How should we own our home? – Part II

When a couple, married or not, live in a property which is legally owned by one or both of them, questions can arise as to what their respective beneficial interests are. A simple example will make this clear.

H and W live in their matrimonial home, which is registered in H sole name. But W contributed fifty percent of the purchase price. The law recognises W’s contribution and she will have at least a fifty percent “beneficial” or “equitable” share in the property. In effect, H holds the property on trust for the two of them.

The mechanism by which this conclusion is reached is quite complicated and depends on the application of different types of trusts.

The idea is to discern what the couple’s intentions were when the property was acquired. The fact is that people do not really address this issue at the relevant time except in the most general way. The result is that if an issue arises as to the ownership of the property – because, for instance, one of the parties dies and a third party claims entitlement to his or her estate – the court has to fill the gap and decide what the parties’ respective intentions were when the property was acquired.

The solution is provided by the application of what are called resulting and constructive trusts.

Briefly, in the case of a resulting trust the law presumes what the parties’ intentions were when they acquired the property, by looking at the surrounding circumstances, in particular, their respective contributions to the purchase price. This is referred to as the presumption of a resulting trust. It does not operate if the parties’ intentions were, as a matter of fact, and law, made expressly clear at the time, but this is a fairly unusual scenario.

The point is that there is a presumption against gifts. This if A pays a million dollars for a property and gets it registered in the name of B, there is a presumption that B holds the property on trust for A, unless there is evidence to indicate that a gift was intended; that evidence can be used to rebut the presumption. It is different, though, if B is A’s wife, or child (even adult child). Then there is a countervailing presumption, the presumption of advancement, which can, again, be rebutted by evidence that no gift to the wife or child was intended.

An example might make this clear. In a Court of Appeal decision a few years ago, Lau Siew Kim v Yeo Guan Thye Terence, an engaged couple purchased, as joint tenants, two properties, one the matrimonial home, and the other an investment property. Both parties contributed to the purchases, but not equally. When the husband died, the wife remained the sale registered owner of the properties because of the right of survivorship (explained in Part One). But the husband’s sons from his first marriage claimed that she held both properties on trust for his estate, on a resulting trust. The Court of Appeal disagreed. Although the presumption of a resulting trust was raised by the fact of unequal contributions to the purchase price, it was rebutted by the presumption of advancement in favour of the then fiancee. (The court’s decision was based, inter alia, on its consideration of the nature and quality of the relationship.) They were both legal and beneficial – equitable – joint tenants and the wife was now the sole owner.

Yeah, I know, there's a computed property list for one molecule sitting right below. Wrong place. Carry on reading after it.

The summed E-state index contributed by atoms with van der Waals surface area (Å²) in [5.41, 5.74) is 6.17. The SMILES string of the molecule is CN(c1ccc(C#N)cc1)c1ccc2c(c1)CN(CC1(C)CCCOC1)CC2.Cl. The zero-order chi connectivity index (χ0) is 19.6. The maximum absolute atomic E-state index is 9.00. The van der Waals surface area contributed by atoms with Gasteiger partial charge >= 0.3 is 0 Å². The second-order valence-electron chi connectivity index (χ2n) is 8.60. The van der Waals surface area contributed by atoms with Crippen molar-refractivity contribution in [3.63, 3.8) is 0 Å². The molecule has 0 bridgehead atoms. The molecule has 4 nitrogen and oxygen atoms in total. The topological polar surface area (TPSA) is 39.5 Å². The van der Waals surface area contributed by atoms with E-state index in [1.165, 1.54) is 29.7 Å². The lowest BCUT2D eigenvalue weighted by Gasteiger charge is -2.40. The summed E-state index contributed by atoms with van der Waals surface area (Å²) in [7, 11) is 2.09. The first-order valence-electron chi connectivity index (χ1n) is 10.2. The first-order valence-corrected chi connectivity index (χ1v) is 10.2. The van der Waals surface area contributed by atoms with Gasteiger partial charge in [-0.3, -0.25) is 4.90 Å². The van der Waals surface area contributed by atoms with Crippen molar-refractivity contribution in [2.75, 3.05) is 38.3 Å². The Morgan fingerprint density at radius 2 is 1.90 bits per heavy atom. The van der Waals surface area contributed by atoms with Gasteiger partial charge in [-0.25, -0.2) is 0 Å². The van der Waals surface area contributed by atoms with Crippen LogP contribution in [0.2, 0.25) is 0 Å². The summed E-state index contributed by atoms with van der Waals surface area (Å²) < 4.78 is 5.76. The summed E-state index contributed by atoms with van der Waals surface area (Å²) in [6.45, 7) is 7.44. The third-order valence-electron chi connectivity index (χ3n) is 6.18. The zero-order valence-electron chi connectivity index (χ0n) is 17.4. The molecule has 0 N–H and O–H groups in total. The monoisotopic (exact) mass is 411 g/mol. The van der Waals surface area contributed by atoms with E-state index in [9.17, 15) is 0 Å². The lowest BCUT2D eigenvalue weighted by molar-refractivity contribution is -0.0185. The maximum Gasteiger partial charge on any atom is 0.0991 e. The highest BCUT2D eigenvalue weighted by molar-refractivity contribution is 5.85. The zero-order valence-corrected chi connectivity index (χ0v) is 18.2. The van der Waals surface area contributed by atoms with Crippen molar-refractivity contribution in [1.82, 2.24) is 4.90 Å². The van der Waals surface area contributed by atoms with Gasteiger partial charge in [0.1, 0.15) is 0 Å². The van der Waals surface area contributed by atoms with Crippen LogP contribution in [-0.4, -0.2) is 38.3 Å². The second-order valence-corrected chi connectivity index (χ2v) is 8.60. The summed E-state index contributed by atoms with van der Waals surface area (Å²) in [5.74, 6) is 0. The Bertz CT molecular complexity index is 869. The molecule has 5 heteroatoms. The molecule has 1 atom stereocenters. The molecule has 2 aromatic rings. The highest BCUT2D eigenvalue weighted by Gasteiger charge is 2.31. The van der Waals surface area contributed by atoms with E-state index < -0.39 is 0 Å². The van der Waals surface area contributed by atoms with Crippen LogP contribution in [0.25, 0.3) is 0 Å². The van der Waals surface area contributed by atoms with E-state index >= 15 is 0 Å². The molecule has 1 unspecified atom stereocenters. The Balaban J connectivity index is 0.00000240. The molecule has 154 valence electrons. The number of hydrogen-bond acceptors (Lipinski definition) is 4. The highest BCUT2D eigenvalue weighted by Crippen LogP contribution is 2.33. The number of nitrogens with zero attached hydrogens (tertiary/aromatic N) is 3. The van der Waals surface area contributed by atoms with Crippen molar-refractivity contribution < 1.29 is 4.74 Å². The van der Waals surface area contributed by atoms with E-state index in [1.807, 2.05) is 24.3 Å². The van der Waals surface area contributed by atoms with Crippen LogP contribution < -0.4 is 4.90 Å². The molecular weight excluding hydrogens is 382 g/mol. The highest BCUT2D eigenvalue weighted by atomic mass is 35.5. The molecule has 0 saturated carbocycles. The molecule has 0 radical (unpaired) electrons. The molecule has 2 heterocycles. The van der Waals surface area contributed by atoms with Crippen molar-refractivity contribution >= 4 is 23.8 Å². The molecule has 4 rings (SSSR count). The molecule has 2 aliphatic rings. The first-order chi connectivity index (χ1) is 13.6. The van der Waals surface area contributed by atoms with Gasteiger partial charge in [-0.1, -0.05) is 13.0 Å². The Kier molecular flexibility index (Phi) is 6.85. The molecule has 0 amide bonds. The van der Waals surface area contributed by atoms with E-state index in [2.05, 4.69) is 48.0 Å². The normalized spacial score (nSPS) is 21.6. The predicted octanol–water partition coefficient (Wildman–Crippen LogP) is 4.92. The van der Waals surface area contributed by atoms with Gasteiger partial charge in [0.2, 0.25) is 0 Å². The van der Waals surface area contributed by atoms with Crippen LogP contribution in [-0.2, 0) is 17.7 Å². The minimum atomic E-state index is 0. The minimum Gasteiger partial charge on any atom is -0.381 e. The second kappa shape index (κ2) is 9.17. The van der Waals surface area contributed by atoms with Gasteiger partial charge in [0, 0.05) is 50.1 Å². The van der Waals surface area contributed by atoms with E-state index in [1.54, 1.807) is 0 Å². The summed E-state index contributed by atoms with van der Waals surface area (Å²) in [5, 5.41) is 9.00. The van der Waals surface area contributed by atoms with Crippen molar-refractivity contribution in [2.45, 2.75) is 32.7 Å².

Common intention constructive trusts are quite different. With a resulting trust, unless the plaintiff can rely on the presumption of advancement, he – or more probably she – is likely to be limited to a proportionate share of the property based on her contribution to the purchase price.

With the common intention constructive trust, on the other hand, the court examines the dealings and conduct of the parties at the time of the acquisition in order to discern what their common intention was; the party who contributed less may well have acted to his or her detriment on the faith of such a common intention, justifying a bigger “slice of the pie”.

This is an area of law where the Singapore courts have diverged significantly from their English counterparts. In England, the default approach – where the couple have bought a home together as joint tenants – is to presume that their beneficial interests are equal unless there are factors indicating an agreement to share on a different basis, applying constructive trust principles. There is an increasing tendency towards “fairness” – doing justice between the parties irrespective of their financial contributions. The resulting trust, and in particular the presumption of advancement, are thought to be out of step with contemporary social mores.